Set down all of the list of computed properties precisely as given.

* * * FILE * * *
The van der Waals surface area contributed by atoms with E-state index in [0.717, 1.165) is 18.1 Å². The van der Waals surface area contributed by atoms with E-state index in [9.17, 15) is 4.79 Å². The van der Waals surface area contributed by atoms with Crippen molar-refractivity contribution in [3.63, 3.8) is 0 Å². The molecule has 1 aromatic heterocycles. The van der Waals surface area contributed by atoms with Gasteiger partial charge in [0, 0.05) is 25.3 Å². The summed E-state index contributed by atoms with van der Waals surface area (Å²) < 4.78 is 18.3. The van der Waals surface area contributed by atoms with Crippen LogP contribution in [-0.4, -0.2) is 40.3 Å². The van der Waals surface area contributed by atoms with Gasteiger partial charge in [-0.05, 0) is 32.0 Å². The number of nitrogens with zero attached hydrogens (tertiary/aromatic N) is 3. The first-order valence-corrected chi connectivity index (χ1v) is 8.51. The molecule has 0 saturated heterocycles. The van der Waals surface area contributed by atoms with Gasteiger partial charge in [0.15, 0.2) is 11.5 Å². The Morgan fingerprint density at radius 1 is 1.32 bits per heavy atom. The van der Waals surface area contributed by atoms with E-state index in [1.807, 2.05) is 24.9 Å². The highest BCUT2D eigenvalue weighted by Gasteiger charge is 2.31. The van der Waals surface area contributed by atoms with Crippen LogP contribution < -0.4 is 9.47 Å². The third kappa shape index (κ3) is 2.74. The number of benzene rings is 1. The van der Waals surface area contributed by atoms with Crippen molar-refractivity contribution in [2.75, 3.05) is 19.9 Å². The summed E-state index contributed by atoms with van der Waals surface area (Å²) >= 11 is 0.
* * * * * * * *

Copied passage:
The van der Waals surface area contributed by atoms with E-state index in [0.717, 1.165) is 18.1 Å². The van der Waals surface area contributed by atoms with E-state index in [9.17, 15) is 4.79 Å². The van der Waals surface area contributed by atoms with Crippen molar-refractivity contribution in [3.63, 3.8) is 0 Å². The molecule has 1 aromatic heterocycles. The van der Waals surface area contributed by atoms with Gasteiger partial charge in [0, 0.05) is 25.3 Å². The summed E-state index contributed by atoms with van der Waals surface area (Å²) < 4.78 is 18.3. The van der Waals surface area contributed by atoms with Crippen LogP contribution in [-0.4, -0.2) is 40.3 Å². The van der Waals surface area contributed by atoms with Gasteiger partial charge in [-0.05, 0) is 32.0 Å². The number of nitrogens with zero attached hydrogens (tertiary/aromatic N) is 3. The first-order valence-corrected chi connectivity index (χ1v) is 8.51. The molecule has 0 saturated heterocycles. The van der Waals surface area contributed by atoms with Gasteiger partial charge in [0.15, 0.2) is 11.5 Å². The Morgan fingerprint density at radius 1 is 1.32 bits per heavy atom. The van der Waals surface area contributed by atoms with E-state index in [1.807, 2.05) is 24.9 Å². The highest BCUT2D eigenvalue weighted by Gasteiger charge is 2.31. The van der Waals surface area contributed by atoms with Crippen LogP contribution < -0.4 is 9.47 Å². The third kappa shape index (κ3) is 2.74. The number of benzene rings is 1. The van der Waals surface area contributed by atoms with Crippen molar-refractivity contribution in [2.75, 3.05) is 19.9 Å². The summed E-state index contributed by atoms with van der Waals surface area (Å²) >= 11 is 0.